The Society of Professional Journalists, the nation’s largest organization of working journalists, condemned the firing of Kansas State University student newspaper adviser Ron Johnson, calling the school’s action “troubling” and “offensive to the very notion of what the First Amendment was intended to protect.”
In a letter released July 30, SPJ called on KSU President Jon Wefald to restore Johnson to his position as director of Student Publications Inc., which oversees the Collegian, KSU’s student newspaper. Johnson was removed from his post in May following controversy over the newspaper’s coverage of minorities on campus. A similar resolution was approved by delegates to the SPJ national convention in New York City on Sept. 12. However, an SPJ task force sent to investigate the situation at Kansas State issued a divided report this month on the incident. Two members of the of the five person task force said that Johnson’s removal was not a First Amendment issue, two said it was and one abstained.
Johnson and former Collegian Editor in Chief Katie Lane filed suit against two KSU administrators in July, claiming Johnson’s dismissal was based on the newspaper’s controversial content and therefore a violation of the First Amendment.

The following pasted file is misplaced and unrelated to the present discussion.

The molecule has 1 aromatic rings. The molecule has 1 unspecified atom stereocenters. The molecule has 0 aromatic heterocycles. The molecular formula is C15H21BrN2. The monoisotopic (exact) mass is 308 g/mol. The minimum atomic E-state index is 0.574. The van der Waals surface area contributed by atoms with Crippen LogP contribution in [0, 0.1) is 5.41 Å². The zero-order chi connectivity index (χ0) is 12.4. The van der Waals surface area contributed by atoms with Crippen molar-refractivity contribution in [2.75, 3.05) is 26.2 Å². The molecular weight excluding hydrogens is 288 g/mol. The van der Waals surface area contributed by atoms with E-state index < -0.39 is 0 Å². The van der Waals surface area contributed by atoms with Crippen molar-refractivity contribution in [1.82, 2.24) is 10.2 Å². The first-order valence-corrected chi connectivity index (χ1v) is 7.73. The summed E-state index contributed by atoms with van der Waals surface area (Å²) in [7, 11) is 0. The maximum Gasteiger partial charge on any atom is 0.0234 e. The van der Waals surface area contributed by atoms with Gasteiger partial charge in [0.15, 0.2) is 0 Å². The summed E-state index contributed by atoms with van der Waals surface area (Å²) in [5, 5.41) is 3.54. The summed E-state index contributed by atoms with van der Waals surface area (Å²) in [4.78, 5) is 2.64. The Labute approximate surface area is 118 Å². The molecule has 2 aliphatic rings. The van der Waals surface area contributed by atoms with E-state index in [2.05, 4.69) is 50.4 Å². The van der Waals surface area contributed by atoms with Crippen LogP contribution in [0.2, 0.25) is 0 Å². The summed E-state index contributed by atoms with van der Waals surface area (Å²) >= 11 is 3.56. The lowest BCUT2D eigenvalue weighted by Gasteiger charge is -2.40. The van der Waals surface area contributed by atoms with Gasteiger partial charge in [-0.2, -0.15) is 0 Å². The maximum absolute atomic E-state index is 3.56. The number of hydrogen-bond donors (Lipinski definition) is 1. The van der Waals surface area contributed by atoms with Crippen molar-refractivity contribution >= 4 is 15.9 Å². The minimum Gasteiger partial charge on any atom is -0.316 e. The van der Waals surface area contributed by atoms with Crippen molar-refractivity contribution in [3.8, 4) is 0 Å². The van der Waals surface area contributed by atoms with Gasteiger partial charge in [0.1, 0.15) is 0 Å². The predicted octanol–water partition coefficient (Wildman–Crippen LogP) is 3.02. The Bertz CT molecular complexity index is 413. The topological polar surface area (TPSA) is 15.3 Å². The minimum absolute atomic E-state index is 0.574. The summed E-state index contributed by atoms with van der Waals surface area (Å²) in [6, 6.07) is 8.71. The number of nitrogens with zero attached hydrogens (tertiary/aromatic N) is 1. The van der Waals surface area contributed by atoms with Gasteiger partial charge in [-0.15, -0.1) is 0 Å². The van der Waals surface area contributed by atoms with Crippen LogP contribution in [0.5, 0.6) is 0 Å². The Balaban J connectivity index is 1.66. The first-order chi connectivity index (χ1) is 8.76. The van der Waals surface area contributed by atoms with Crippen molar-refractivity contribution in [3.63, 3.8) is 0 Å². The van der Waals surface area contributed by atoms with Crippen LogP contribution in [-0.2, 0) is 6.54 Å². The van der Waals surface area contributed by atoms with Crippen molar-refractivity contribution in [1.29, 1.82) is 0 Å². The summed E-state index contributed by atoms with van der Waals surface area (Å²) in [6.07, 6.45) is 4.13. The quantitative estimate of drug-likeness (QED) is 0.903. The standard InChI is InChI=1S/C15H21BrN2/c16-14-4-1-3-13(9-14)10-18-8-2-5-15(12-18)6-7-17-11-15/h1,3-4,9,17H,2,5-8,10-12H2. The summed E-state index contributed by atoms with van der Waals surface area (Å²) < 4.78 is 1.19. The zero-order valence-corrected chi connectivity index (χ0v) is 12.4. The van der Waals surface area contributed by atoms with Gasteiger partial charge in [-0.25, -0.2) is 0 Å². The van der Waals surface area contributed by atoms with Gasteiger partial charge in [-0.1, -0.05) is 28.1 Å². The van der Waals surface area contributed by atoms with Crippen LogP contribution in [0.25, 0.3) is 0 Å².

In their response to the lawsuit, Todd Simon, dean of KSU’s School of Journalism, and Stephen White, dean of the College of Arts, denied that Johnson’s dismissal was related to any “substantive expressions” in the paper’s content. Instead, they argued, Johnson was removed due to “general quality of the newspaper.”
On September 3, lawyers for Simon and White requested that the lawsuit be dismissed, claiming that the plaintiffs had failed to support their claim that Johnson’s firing violated his First Amendment rights. Johnson said attorneys for the plaintiffs are reviewing that proposal.
SPLC View: The SPLC has also publicly condemned the dangerous legal position taken by KSU administrators, which is unprecedented, bizarre and offensive to the First Amendment. \nRead our full statement and watch the SPLC Web site for more details about this ongoing controversy.